that require improvement in the surface-wear resistance.
— Cases (surfaces) that contain both carbon and nitrogen are whereas produced by liquid salt baths in
cyaniding, they are produced by the use of gas atmospheres in carbonitriding.
Carbonitriding implies introducing carbon and nitrogen into a solid ferrous alloy by holding above Ac
in an atmosphere that contains suitable gases such as hydrocarbon, carbon monoxide and ammonia.
The carbonitrided alloy is usually quench-hardened.
Metals Usually Hardened by Carbonitriding. Plain carbon steels containing about 0.20% carbon.
— Case depth is about 0.5 mm.
— Hardness after heat treatment Rc 65.
— Negligible dimensional changes.
— Distortion is less than in carburizing or cyaniding.
Carbonitriding process. Carbonitriding is a modification of gas carburizing process because anhydrous
ammonia gas is added to the fur nace atmosphere to cause both Carbon and Nitrogen to be absorbed
by the surface of steel at the carbonitriding temperature.
— The atmospheres used in carbonitriding usually comprise a mixture of carrier gas, enriching
gas (about 5%) and ammonia (about 15%).
The carrier gas is usually a mixture of nitrogen, hydrogen and carbon monoxide produced in an
endothermic generator, as in gas carburizing. The carrier gas is supplied to the furnace under positive
pressure to prevent air infiltration and acts as a diluent for the active gases (hydro carbons and
ammonia), thus making the process easier to control.
The enriching gas is usually propane or natural gas and is the primary source for the carbon added to
At the furnace temperature, the added ainnionia breaks up to pro vide the nitrogen to the surface of the
— Carbonitriding is carried out at lower temperatures than gas carburizing. The temperature range
from 650 to 885°C with 845°C being most common. Low carbon steel is heated at this temperature for
several hours in the gaseous atmosphere discussed above.
Nitrogen in the surface layer of steel increases hardenability and permits hardening by oil quench
(instead by water quench) and thus reduces distortion and minimizes danger of cracking.
Since nitrogen increases the hardenability, carbonitriding the less expensive carbon steels for many
applications will provide properties equivalent to those obtained in gas carburized alloy steels.
44.11 FLAME HARDENING
— Flame hardening involves
(1) Rapid heating of the surface of a heat steel by means of a flame, to a temperature within or above
transformation range (austenite range).
(ii) Followed immediately by quenching (Fig. 44.2). The highly heated surfaces became hard but the
core remains soft and tough.
— Objects are heated by an oxyacetylene flame.
— Steels having 0.3 to 0.6% carbon are hardened by flame harden ing. Small amounts of nickel (up to
4%) and chromium (up to
1%) can be added with advantage.
— Flame hardening is essentially a shallow hardening method. Depth of the hardened zone may be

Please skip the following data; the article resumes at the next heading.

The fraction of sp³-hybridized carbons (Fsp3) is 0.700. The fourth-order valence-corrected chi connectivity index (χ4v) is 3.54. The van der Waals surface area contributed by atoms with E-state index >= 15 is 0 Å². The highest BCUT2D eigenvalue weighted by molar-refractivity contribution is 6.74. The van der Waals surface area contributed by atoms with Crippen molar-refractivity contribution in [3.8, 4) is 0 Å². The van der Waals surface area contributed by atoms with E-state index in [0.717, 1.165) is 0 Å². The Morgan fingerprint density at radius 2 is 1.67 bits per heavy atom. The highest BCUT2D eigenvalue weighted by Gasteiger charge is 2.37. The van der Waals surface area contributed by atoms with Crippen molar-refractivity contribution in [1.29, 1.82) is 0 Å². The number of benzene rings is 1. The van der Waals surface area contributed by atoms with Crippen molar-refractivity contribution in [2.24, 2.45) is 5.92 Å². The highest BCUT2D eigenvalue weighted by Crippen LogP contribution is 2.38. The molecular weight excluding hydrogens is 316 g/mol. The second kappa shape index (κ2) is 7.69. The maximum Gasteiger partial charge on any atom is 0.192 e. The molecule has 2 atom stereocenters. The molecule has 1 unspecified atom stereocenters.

controlled by an adjustment of
the flame intensity, heating time or speed of travel.
Overheating may result in cracks after quenching.
The heating time is 7y seconds (wherey is the depth of the hardened
layer in mm); the torch is traversed along with the work-piece (or vice versa) at a speed of 72/y mm
A flame hardening unit comprises the source of acetylene supply, an oxygen plant, quenching devices,
hardening control desk, instruments and set of torches and tips. A torch may have single flame, slit
type or multiple flame tips.
Four methods are in general use for flame hardening.
1. Stationary. Both workpiece and torch are stationary. This method is used for s hardening of small
parts, e.g., valve
stems and open end wrenches.
2. Progressive. Torch moves over stationary workpiece. Large parts such as the guideways of lathes
can be hardened by this method.
This technique is also suitable for hardening teeth of large gears.
3. Spinning. Torch is stationary while the workpiece rotates. The method hardens circular parts such as
precision gears, pulleys,
4. Progressive Spinning. Torch moves over a rotating workpiece. Long shafts and rolls are hardened
by this method.
Before hardening by any of the above methods, the workpiece is
generally normalized, so that the final structure will consist of a martenste case about 3.75 mm thick
and a tough ferrite pearlite core.
After hardening (i.e., quenching) the workpiece should be stress
relieved by heating in the range of 180 to 205°C and then cooling in air. Stress relieving does not
appreciably reduce surface hardness.
1. Flame hardening is a useful and economical method of surface hardening.
2. The hardened zone is generally much deeper than that obtained by carburizing; it ranges from 3 to 6
mm in depth.
Thinner cases (about 1.5 mm) can be obtained by increasing the speed of heating and quenching.
3. Large machine parts can be surface hardened economically.